by Robyn Flans
Maná is a true rags-to-riches story. Fueled by an intense passion for music and a belief that music can transcend the boundaries of language, the Mexican rock band has sold more than twenty-two million records and collected eight Grammy Awards. They also just completed a sold-out arena tour of the US–including an unprecedented (for a Latin band) four nights at LA’s Staples Center, in support of their most-recent release, Amar Es Combatir.
For star drummer Alex “El Animal” González, the passion for music stirred very early in life, at the age of four. Sure, many drummers can recall beating on pots and pans around that age, but this kid was actually playing the drums. No question, González was a prodigy. He began taking the instrument seriously and found himself a teacher at the age of five. To say that he was motivated is an understatement. While kids his age were out on the playground, Alex was practicing. And it paid off.
By the time González was fifteen, he was in the first incarnation of Maná. Years of sleeping in a van, eating bread and milk, and playing for small audiences finally paid off when their 1994 album Donde Jugando Los Ninos broke big, becoming Billboard’s Latin Pop Album Of The Year, selling over a million copies in Mexico, and being certified gold in the US. And beyond the popular success of the group, the individual members have been recognized for their abilities on their instruments–particularly González.
So for Alex, this is exactly how he visualized his life would be, back in the day, sitting in his bedroom pretending to play for an arena full of fans.
MD: Your drum solo is considered a staple and a highlight of a Maná concert. Talk about your soloing concept.
Alex: As a kid, there were solos I loved. Of course, the first was “Moby Dick” by Zeppelin and then “YYZ” by Rush. I’d listen to these solos over and over again, and they became like a song to me–with different sections and different parts. I thought about that. For part one you start off with something like an intro, from there you improvise, and then you go to part two and then part three.
Also, we have always been heavily involved in our own stage production. I work very closely with the lighting director so that the entire production enhances what I’m playing in my solo.
I’ve always said I’m a drummer who plays for a band, and at the same time, I play to have a good time. I’m not there doing my thing to impress drummers or compete with anybody. Music–and drumming–is not about competition. Passion, being yourself, putting your heart and soul into the music–that’s what’s important to me. People feed off of that.
When I’m playing my solos, no one in the audience leaves to go to the bathroom or to go get a beer. It’s an intimate moment between me and the audience. I’m not there to impress anybody. I’m just there to please them.
It’s sad that there are people in the drumming community who criticize other drummers. I have the same admiration for someone playing in a hotel lobby as I do for a Terry Bozzio or a Vinnie Colaiuta. If I see a drummer playing with passion, I admire them for what they’re doing.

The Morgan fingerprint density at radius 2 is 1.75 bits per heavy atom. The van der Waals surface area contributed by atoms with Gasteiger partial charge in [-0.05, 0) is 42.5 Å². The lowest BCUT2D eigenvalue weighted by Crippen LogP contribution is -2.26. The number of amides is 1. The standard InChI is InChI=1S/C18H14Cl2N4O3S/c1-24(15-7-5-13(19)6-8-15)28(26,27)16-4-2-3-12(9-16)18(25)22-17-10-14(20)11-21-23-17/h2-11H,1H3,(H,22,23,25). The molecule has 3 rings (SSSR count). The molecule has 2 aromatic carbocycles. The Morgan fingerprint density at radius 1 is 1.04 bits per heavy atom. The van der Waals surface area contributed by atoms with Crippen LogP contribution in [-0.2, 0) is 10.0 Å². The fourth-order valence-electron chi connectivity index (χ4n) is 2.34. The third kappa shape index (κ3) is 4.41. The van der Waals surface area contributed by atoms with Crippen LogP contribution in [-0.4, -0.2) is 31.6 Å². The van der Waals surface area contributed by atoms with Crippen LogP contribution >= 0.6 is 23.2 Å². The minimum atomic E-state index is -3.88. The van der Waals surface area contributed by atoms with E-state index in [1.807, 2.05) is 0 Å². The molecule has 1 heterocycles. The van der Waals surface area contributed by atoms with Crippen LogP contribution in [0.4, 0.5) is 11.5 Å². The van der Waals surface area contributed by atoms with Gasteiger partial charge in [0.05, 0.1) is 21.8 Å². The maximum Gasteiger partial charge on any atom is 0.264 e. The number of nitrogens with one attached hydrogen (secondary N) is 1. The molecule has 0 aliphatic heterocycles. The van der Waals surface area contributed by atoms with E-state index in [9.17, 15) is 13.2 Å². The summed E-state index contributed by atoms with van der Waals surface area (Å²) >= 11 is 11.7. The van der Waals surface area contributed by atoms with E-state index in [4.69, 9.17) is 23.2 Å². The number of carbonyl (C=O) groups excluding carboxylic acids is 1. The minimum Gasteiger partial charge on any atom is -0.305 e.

MD: All of that passion that you play with must be tough on you physically. How do you prepare for the physical demands of a Maná tour?
Alex: Two years ago I got into pilates. I also found a personal trainer, because I wanted to get into really good shape for this tour. I started exercising–a lot of cardio, running, bike, and pilates for stretching and toning.
Before I perform I do certain stretching exercises, not only for my hands and feet, but for my body in general, because I am a very physical player. I attack my drums very physically. You have to be careful not to pull a muscle or hurt yourself. I’ll do fifteen or twenty minutes of stretching, and from there I’ll warm up on my Vic Firth practice pad using marching sticks. I’ll play through the basic rudiments–single strokes, double strokes, paradiddles, accent patterns–and build them up to a very fast speed, but without overdoing it. Then I’ll just do simple hits to loosen my arms and joints.
MD: You also sing onstage.
Alex: That’s something pilates has helped me with also. It shows you that the center of the work is from your abdomen. Even for posture, instead of putting all the pressure on your back, you’re putting all that work on your stomach. I’ve learned how to breath better because of that. For singing background and for the two songs I sing lead vocals on, that helps me a lot.
One of the things I can recommend for drummers who like to hit hard is to be as relaxed as possible. I don’t want to say it’s cheating, but I don’t hit rimshots. I always hit dead center with the tip of my stick on the snare and the toms. The technique I have is a slapping technique. I don’t put pressure on the heads, I play off the drum heads–the cymbals, too.
I grew up admiring drummers who would hit the drums hard, but in a very artistic way. I remember seeing Tony Thompson, God bless him, and how he would attack the drums. It was beautiful, like seeing poetry in motion. The same thing with Bonham, Copeland, and Bozzio. It’s very physical, but very musical, and that’s what I try to apply to my style.
As long as you’re relaxed, you won’t hurt yourself. I went to a specialist for bones and muscles before this last tour began. He recommended that after playing I get an ice bag to put on each hand for ten minutes. He said that would bring down the swelling after I played. I did that on this tour and it worked. I never woke up with my joints hurting.
Read the rest of the interview with Alex González in the March 2008 issue of Modern Drummer magazine.
Photography by Rob Shanahan.
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